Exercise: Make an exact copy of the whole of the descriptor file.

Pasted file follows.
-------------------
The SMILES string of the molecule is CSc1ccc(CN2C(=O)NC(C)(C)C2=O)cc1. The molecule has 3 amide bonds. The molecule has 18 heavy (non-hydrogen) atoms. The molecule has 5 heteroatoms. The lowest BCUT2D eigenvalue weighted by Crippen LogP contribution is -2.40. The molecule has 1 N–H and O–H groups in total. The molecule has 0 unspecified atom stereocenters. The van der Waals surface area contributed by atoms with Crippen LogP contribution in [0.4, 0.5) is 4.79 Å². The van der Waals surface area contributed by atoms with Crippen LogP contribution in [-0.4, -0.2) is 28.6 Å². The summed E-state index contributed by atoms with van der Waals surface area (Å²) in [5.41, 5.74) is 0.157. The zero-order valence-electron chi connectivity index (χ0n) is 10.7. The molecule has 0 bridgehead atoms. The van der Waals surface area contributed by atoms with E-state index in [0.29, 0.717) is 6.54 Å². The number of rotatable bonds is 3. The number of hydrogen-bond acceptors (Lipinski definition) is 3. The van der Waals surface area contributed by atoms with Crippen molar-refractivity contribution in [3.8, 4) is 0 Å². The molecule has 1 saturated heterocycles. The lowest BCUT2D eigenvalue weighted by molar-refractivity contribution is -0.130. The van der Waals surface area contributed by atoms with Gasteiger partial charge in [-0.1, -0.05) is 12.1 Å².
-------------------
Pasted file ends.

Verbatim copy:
The SMILES string of the molecule is CSc1ccc(CN2C(=O)NC(C)(C)C2=O)cc1. The molecule has 3 amide bonds. The molecule has 18 heavy (non-hydrogen) atoms. The molecule has 5 heteroatoms. The lowest BCUT2D eigenvalue weighted by Crippen LogP contribution is -2.40. The molecule has 1 N–H and O–H groups in total. The molecule has 0 unspecified atom stereocenters. The van der Waals surface area contributed by atoms with Crippen LogP contribution in [0.4, 0.5) is 4.79 Å². The van der Waals surface area contributed by atoms with Crippen LogP contribution in [-0.4, -0.2) is 28.6 Å². The summed E-state index contributed by atoms with van der Waals surface area (Å²) in [5.41, 5.74) is 0.157. The zero-order valence-electron chi connectivity index (χ0n) is 10.7. The molecule has 0 bridgehead atoms. The van der Waals surface area contributed by atoms with E-state index in [0.29, 0.717) is 6.54 Å². The number of rotatable bonds is 3. The number of hydrogen-bond acceptors (Lipinski definition) is 3. The van der Waals surface area contributed by atoms with Crippen molar-refractivity contribution in [3.8, 4) is 0 Å². The molecule has 1 saturated heterocycles. The lowest BCUT2D eigenvalue weighted by molar-refractivity contribution is -0.130. The van der Waals surface area contributed by atoms with Gasteiger partial charge in [-0.1, -0.05) is 12.1 Å².